And now we come to the last movement in the naihanchi kata - the double side punch. Yes, I know it's not really two punches to the side. Well, I guess it could be, but that would be a kind of obscure application. A more common explanation would be holding something (like an arm) against your belly with the bent arm as you smack it with the straight arm.
My favorite explanation for this movement is simply a continuation of the hammerfist idea. Earlier in this series we saw that you could do effective hammers straight forward, or to the corners, either with or without dramatic weight-dropping shifts. Here we see one more angle for an effective hammer - horizontally to the side.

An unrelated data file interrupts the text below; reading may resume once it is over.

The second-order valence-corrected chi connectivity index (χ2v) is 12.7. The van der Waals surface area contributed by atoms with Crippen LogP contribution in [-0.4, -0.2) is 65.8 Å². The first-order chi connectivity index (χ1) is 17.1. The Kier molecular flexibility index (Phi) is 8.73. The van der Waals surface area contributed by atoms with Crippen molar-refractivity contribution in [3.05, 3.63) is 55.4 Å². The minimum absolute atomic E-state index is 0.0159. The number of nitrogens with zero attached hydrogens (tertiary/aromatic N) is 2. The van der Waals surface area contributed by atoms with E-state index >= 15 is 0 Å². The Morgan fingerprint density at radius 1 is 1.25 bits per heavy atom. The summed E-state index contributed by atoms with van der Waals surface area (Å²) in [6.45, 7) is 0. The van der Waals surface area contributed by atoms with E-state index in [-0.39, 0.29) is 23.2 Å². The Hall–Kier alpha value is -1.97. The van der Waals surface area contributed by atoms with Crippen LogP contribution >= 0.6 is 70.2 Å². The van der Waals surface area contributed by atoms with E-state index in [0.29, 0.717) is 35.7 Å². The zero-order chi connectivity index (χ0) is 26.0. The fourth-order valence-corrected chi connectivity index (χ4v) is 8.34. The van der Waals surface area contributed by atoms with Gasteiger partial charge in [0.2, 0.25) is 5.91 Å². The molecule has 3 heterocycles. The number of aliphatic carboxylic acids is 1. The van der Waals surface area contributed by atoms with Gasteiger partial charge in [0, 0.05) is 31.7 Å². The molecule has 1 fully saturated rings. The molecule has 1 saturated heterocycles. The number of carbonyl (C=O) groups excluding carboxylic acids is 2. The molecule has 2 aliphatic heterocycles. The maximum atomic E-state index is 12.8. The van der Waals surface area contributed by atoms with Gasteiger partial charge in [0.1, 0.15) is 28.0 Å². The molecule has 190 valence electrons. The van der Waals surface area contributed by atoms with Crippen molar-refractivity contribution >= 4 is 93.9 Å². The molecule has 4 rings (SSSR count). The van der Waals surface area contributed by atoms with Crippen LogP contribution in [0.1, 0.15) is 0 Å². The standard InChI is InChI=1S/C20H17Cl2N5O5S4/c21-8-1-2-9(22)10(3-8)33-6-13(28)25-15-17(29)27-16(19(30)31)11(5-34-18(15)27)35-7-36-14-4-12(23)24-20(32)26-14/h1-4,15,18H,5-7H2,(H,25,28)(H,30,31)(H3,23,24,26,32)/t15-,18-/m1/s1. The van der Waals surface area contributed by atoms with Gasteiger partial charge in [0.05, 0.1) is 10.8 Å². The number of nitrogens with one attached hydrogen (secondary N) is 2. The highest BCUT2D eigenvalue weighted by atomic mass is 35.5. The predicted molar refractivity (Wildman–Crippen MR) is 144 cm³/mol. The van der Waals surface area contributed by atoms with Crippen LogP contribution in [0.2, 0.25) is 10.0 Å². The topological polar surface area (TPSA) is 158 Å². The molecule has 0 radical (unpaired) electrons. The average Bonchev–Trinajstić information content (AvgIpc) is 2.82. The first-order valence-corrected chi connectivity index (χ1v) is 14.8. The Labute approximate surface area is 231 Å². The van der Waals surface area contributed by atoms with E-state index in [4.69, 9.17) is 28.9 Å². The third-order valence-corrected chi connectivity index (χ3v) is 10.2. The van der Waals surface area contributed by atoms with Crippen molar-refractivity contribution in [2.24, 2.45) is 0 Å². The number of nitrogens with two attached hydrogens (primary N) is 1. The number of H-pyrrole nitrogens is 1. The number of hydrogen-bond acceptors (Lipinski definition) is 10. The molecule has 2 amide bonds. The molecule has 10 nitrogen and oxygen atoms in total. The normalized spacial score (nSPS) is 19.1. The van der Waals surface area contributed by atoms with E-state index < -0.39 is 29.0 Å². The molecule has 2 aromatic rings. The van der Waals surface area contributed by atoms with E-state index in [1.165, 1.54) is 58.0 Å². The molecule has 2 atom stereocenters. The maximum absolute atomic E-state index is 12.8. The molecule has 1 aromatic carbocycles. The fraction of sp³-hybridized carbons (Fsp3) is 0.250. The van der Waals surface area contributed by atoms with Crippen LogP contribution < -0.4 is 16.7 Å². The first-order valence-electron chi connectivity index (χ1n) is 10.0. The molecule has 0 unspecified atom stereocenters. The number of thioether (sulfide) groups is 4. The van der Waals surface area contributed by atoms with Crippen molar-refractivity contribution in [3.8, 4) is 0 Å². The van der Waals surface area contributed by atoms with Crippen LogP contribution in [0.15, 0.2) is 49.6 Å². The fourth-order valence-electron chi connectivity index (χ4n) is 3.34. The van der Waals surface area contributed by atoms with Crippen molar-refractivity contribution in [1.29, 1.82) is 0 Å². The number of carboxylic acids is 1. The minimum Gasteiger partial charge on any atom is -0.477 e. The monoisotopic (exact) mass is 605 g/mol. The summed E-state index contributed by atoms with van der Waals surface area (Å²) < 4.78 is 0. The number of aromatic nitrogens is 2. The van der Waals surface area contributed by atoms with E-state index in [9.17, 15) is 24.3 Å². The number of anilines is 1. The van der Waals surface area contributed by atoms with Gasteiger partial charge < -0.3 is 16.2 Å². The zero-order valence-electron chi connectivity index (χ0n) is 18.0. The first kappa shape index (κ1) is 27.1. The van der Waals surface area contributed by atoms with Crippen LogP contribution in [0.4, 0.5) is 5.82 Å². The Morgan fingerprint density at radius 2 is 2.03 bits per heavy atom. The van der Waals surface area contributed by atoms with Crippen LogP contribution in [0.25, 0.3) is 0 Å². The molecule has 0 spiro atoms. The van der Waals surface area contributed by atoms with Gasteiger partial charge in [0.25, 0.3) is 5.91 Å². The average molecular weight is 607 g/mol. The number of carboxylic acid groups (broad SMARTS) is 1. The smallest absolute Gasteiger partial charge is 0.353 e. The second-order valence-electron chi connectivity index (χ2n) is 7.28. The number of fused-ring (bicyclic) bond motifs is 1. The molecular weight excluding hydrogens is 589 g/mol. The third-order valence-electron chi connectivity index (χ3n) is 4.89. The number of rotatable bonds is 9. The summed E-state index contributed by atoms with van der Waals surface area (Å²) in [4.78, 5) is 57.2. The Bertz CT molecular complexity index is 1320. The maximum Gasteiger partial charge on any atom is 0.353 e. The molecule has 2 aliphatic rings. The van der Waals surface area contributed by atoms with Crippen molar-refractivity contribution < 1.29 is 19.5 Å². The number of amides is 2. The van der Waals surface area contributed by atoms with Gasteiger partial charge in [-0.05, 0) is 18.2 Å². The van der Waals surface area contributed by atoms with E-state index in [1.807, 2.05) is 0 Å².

Additionally, to my way of thinking, the position of this technique within the kata (at the end of the line) suggests its importance and its use. I've said earlier that I view all of the techniques in naihanchi as very general-purpose motions useful in a close-quarters fight. These techniques can be applied in the kata ordering but they can also be effecively combined out of order counteless ways. When you get into this type of situation you could almost start blindly flailing your arms in naihanchi patterns, and end up improving your situation. Well, when you're in the middle of your naihanchi flailing, if you get confused or lose your place... go back to the end of the naihanchi line and start over with either the backhand or the double side punch. This gives you a pair of effective backups for when the rest of your ideas from this kata start going south.